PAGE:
The battle for the lands of the caliphate

Cliff May, president of the Foundation for Defense of Democracy, argues that territories taken from the Islamic State (ISIS) must not be surrendered to the Islamic Republic (Iran). Such a surrender is almost certain unless President Trump acts to prevent it.

The territory in question is in Syria’s Deir Ezzor province, which contains large oil and gas reserves and is adjacent to the Iraqi border. May warns that if Iran’s Islamic Revolutionary Guard Corps is allowed to seize Deir Ezzor, it will have effectively established a land bridge through the northern Middle East from Tehran all the way to the Mediterranean Sea. Not for more than a thousand years has a Persian empire controlled those lands.

There is no question that Iran covets control of that land — the fruit of victories won by the U.S. and its allies in the war against ISIS — and few would question the undesirability of permitting Iran to appropriate it. The question is, what’s required to prevent this seizure. May answers:

Preventing that outcome will require a continuing American commitment to the Syrian Democratic Forces (SDF), a coalition of Kurdish and Arab warriors that has proven its mettle in battle against the Islamic State. The SDF will need funding, American air power and the assistance of U.S. Special Forces if it is to prevail over Iran’s Islamic Revolutionary Guard Corps, as well as Iranian-backed Shia militias (of many nationalities) and Hezbollah fighters.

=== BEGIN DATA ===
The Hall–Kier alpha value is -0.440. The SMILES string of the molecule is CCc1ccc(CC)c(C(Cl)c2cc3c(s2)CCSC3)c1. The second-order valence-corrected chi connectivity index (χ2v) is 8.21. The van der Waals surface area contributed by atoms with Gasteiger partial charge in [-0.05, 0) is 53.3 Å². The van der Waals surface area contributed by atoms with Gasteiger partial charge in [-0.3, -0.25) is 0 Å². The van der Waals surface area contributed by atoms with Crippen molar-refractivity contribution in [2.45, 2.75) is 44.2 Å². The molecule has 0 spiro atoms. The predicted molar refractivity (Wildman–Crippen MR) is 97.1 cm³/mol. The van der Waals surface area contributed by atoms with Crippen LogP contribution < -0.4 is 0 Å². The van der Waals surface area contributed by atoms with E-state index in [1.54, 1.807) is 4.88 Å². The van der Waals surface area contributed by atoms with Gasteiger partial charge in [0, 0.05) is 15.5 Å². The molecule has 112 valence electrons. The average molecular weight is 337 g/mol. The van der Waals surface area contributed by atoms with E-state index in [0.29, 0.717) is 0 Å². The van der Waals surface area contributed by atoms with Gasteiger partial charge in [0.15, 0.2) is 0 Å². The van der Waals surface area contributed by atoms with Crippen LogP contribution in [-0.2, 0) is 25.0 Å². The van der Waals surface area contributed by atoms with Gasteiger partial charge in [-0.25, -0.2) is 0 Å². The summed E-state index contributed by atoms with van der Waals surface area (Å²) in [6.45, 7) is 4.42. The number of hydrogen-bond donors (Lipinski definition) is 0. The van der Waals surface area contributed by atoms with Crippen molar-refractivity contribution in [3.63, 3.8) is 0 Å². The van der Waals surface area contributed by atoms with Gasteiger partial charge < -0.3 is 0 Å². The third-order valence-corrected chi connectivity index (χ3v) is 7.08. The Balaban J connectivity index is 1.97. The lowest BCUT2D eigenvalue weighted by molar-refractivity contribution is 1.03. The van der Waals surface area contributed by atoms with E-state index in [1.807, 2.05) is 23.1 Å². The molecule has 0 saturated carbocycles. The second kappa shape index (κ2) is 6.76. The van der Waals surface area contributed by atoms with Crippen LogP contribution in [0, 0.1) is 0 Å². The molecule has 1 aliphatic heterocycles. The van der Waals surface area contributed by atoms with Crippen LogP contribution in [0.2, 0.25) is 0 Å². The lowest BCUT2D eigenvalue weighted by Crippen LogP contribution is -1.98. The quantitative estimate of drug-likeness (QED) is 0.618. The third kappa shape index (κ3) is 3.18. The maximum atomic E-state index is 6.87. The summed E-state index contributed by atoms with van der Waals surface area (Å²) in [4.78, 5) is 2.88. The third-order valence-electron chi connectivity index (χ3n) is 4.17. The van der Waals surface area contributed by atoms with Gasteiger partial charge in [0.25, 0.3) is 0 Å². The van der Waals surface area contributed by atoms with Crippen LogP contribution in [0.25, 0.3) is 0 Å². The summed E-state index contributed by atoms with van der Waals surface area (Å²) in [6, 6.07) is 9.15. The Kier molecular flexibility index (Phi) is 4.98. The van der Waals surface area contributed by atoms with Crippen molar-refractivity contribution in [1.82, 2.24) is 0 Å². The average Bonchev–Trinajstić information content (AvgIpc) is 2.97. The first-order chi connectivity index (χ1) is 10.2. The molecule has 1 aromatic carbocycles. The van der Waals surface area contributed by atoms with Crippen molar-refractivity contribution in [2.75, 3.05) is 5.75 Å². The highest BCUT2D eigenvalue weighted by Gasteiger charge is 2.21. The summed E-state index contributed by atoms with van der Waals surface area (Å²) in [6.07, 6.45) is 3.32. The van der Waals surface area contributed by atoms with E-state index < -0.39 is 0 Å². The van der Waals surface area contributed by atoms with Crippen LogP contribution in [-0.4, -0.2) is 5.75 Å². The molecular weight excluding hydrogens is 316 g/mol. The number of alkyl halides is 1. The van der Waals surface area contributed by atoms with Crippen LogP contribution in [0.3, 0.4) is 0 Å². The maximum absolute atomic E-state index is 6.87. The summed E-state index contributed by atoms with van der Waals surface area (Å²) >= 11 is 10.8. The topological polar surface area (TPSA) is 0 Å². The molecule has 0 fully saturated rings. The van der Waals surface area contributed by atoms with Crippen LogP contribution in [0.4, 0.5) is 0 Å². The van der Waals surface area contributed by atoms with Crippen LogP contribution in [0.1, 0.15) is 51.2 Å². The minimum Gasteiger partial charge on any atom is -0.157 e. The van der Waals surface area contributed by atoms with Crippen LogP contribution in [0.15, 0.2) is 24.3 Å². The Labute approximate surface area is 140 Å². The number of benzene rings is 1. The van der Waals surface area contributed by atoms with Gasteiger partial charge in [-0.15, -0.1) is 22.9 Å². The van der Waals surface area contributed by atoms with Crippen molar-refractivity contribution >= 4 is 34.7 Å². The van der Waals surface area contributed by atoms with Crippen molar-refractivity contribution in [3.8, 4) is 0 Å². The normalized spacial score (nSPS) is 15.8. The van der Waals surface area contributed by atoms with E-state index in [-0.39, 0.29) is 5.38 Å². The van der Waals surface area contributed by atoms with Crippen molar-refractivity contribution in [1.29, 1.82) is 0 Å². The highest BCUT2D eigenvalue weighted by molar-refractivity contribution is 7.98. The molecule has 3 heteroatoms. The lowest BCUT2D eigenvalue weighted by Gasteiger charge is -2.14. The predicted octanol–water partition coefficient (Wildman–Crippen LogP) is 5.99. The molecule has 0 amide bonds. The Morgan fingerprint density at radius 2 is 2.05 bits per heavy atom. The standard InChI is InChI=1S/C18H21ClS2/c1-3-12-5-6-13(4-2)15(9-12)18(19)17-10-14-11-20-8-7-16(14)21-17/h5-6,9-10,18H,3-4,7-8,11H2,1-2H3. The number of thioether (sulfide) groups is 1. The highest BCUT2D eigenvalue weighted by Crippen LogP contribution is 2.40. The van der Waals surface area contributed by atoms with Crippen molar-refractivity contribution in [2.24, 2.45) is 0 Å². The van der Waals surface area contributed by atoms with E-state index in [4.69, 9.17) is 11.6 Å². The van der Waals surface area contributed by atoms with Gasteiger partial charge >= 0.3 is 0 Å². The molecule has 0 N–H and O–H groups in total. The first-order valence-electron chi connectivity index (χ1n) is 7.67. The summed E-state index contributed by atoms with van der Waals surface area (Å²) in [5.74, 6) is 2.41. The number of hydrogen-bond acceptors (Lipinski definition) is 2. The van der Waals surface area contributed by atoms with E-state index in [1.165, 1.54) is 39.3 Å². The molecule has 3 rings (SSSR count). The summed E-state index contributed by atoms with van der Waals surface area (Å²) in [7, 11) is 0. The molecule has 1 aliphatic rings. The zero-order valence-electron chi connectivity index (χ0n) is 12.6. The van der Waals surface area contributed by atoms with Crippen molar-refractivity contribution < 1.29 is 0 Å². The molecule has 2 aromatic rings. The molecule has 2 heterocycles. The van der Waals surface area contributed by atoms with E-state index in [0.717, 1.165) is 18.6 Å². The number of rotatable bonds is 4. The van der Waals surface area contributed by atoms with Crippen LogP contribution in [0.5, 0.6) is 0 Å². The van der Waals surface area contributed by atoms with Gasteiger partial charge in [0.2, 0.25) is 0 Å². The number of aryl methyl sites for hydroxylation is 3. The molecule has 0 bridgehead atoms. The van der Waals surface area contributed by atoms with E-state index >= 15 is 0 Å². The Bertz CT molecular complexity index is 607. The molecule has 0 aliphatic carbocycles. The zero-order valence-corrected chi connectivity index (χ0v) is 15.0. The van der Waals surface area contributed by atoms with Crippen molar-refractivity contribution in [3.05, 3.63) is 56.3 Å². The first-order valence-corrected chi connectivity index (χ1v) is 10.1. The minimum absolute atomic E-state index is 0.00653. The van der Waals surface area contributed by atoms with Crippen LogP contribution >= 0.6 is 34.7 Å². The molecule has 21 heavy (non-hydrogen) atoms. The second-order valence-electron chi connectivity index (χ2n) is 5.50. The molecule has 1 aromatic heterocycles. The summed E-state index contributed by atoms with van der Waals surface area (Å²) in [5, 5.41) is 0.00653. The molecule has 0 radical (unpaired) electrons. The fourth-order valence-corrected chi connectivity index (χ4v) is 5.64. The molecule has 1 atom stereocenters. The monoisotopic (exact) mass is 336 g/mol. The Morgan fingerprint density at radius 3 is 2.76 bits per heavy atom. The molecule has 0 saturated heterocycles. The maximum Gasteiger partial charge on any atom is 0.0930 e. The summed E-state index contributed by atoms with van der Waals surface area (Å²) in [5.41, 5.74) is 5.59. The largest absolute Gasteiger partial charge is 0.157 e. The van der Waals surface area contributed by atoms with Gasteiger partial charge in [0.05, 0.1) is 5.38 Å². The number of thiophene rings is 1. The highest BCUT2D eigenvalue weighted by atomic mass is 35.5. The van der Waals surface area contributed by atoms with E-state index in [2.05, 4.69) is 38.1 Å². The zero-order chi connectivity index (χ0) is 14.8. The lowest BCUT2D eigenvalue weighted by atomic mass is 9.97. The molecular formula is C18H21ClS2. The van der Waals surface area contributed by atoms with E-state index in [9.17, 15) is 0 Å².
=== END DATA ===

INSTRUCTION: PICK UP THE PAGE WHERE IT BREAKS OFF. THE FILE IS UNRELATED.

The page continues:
May acknowledges the risks associated with this course of action. They include, of course, a military confrontation with pro-Iranian forces. Indeed, Iranian officials are now saying that “the next phase of the conflict in Syria is for the ‘resistance forces’ to confront the U.S. military and its local allies.”

The primary risk of inaction is the establishment of what Jordan’s King Abdullah II calls a “Shia Crescent” in the Middle East. It would encompass Iraq, where no government would dare defy Iran; Syria, where the mass-murderer Assad would serve as Iran’s obedient satrap; Lebanon, where Hezbollah, Iran’s terrorist foreign legion, has been tightening its grip; and possibly Yemen, where Iran is funding, arming, and presumably instructing Houthi rebels.

Once the Shia crescent is established, Iran would be in a strong position to threaten the pro-American nations of the region, including Saudi Arabia, Jordan, Bahrain, the United Arab Emirates, and of Israel.

Last month, President Trump announced a new strategy “to confront the Iranian regime’s hostile actions,” including its development of missiles capable of carrying nuclear warheads, its support for terrorists, and its neo-imperialist aggressions. Soon, in Deir Ezzor province, we will find out if Trump is serious about confronting Iran.


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